All this was with JP Dutta sir's guidance. He always believes in spending time with the rural people and the real soldiers. If you notice, this film does not have any junior artistes. Paltan has people in the army, soldiers have played the real part. So, when I told Dutta sir that I want to spend time in the village, he was more than happy. When you go into the deeper crux of any strata or any setup, you understand the things which nobody can teach you in an acting school.

 
 
 
View this post on Instagram

Arjun sir and his #PALTAN examining who has the perfect soldier shave 💯

A post shared by Harshvardhan Rane (@harshvardhanrane) onSep 2, 2018 at 8:39am PDT

We see a lot of pictures of your jeep on social media. What makes it so special?
This jeep is really close to my heart. After my first film down South, I did not get any film for three years because they wanted me to play a villain, and I did not want to do a negative character. Heroes inspire me, not the antagonists, then why should I play somebody that won't inspire anyone? Then the producers asked me to sit at home. In this entire process, I got broke completely, had nothing to eat. The boy that I had hired for me (Laxman) in 2011, he would get food (dosa) for me to eat. I couldn't pay my team. That was the time when I started doing carpentry. I would retexture them and sell. There was one thing for sure that I would do something inspirational. In 2013, finally, the producers came back and said, 'You do the hero's role' and they gave me four films. 2014 was practically the year, where I really started working, and the jeep that I brought was from that money. Even the number of my jeep is 2014. I'm very close to it because it's my expression of freedom. There are no seats behind, no mats, no music system, it's an empty jeep but very powerful and an independent one. So, I take it for all my trips, I sleep in that. It also has 20 litres of water in it. I can also cook in it. It's like my moving house. I don't lock my jeep. So, people go inside, click pictures and send it to me. I would never buy a house. I have an irritation, and I'm allergic to the walls of houses. For me, my jeep is everything. I like staying in that. I travel in it for big parties and events. The other one is my bike. I am crazy for them. Therefore, I went and purchased a bike with my first pay cheque from JP sir. The moment I received it, I rushed to BMW's office. I handed over the cheque to them and asked to give the best model. So, they gave me an r90 scrambler. After purchasing that again people started taunting that you could have bought a house with your signing amount. I believe in fulfilling my own dreams. People also suggest that I have a girlfriend but I have been single for the last 11 years. I like this life with my jeep, bike, and freedom.

But there must have been a point in your life where you have had to gather yourself all over again after breakdowns. What do you do in such a situation?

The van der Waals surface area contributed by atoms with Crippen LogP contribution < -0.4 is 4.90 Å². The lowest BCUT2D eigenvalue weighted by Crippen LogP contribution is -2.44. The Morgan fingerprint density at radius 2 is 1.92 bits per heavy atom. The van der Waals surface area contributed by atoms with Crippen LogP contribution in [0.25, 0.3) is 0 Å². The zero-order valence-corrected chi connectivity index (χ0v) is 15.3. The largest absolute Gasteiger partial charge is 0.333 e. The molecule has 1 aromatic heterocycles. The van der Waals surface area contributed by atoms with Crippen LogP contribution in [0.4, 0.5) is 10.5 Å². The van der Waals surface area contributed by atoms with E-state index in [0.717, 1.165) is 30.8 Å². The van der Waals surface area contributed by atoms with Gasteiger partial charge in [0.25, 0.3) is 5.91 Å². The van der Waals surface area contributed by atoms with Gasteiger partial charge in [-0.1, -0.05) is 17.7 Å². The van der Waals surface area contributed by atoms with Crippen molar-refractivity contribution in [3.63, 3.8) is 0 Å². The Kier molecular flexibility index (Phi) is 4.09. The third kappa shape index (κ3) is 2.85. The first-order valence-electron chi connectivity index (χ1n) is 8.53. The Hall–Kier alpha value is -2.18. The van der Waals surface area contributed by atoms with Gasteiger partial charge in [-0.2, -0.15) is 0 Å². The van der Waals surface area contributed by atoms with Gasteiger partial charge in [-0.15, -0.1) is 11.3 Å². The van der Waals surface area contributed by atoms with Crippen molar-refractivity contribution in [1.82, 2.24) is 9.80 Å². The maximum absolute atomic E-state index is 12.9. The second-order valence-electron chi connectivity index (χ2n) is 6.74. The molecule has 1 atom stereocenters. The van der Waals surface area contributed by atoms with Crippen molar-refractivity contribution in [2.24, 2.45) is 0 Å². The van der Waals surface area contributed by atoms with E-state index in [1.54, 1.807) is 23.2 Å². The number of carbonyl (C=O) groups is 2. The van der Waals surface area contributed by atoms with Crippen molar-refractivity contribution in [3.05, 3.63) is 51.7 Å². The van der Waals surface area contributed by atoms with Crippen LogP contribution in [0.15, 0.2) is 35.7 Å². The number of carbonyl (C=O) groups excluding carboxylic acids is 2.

More than we getting demotivated, it's our family and friends, who kind of puts pressure on us. I believe that we all are very courageous and can do anything. But family and friends keep on asking about your next step. And you succumb to that pressure but I never had that pressure. I never made too many friends, neither here nor down south. While I was working as a delivery boy (2004), I had gone to deliver a helmet, and the client was none other than John Abraham, and we connected instantly. He invited me to an event that night and I took my girlfriend Minnakshi  Das along. She is now John sir's manager. We had broken up but we still live together, that's a different story altogether. I don't think there's any point in my life where I have lost patience. I don't have any such demands that would leave me pressurized. I don't carry any baggage in my life. Neither do I want to be overtly politically correct. I don't want to hide my feelings. As a kid, I wanted to say what I want, and that expression has got me till here.

Do you feel left out at times at certain events or Bollywood gathering?
Yeah, many times! But eventually, they all come around. I'm very objective. People make fun of my clothes that what is he wearing! He always wears the same shoes. But I have no shame in wearing casual clothes to events or repeating them because this is what I have earned. This is definitely not my father's money. This is what I can easily carry. If I feel that I am being left out, I do express myself. But that's okay. I have just started my journey. There'll be a lot of times where I will not get my due but that's okay. It's a long life, and I will make up for it with my work and persistence, definitely. I don't know about talent but I'm very persistent. Talent, maybe I'll learn with time. I believe if more than acting capabilities, I stay honest to my job, and if I consistently want to improve, I think I will do okay.

Your first film down South was a Telugu film. Any offers from there or how would you strike a balance between both the film industries?
Like I said, I never forget the person who offered me my first meal. So, Telugu film industry is the first one who gave me exposure on the big screen. I can never forget that. I am always grateful for it. In fact, just a few days ago, I went there at night, shot for four hours and came back for Paltan's promotion. Nobody is even aware of it. I haven't even uploaded any pictures because my producer will get a heart attack (laughs) thinking where is he roaming in Hyderabad? I can never even think of not doing a Telugu film. They are my school, they gave me the discipline. This is my due to them that I am always available and I will always be interested in doing Telugu films.

How did you learn the language?
When you don't have food to eat and money in the pocket, you learn everything. I come from a remote area near Chambal in Madhya Pradesh, where you would start sweating if had to speak two lines in English. Now, I have learned the language. Although, it's not fluent enough, kaam chal jaata hai (work gets done). When you are literally hungry, you'll do anything. Learning a language is a very small thing. Necessity is really the mother of an urge to learn something new.

Also Read: Arjun Rampal's Personal Trainer Accompanied During The Shoot Of Paltan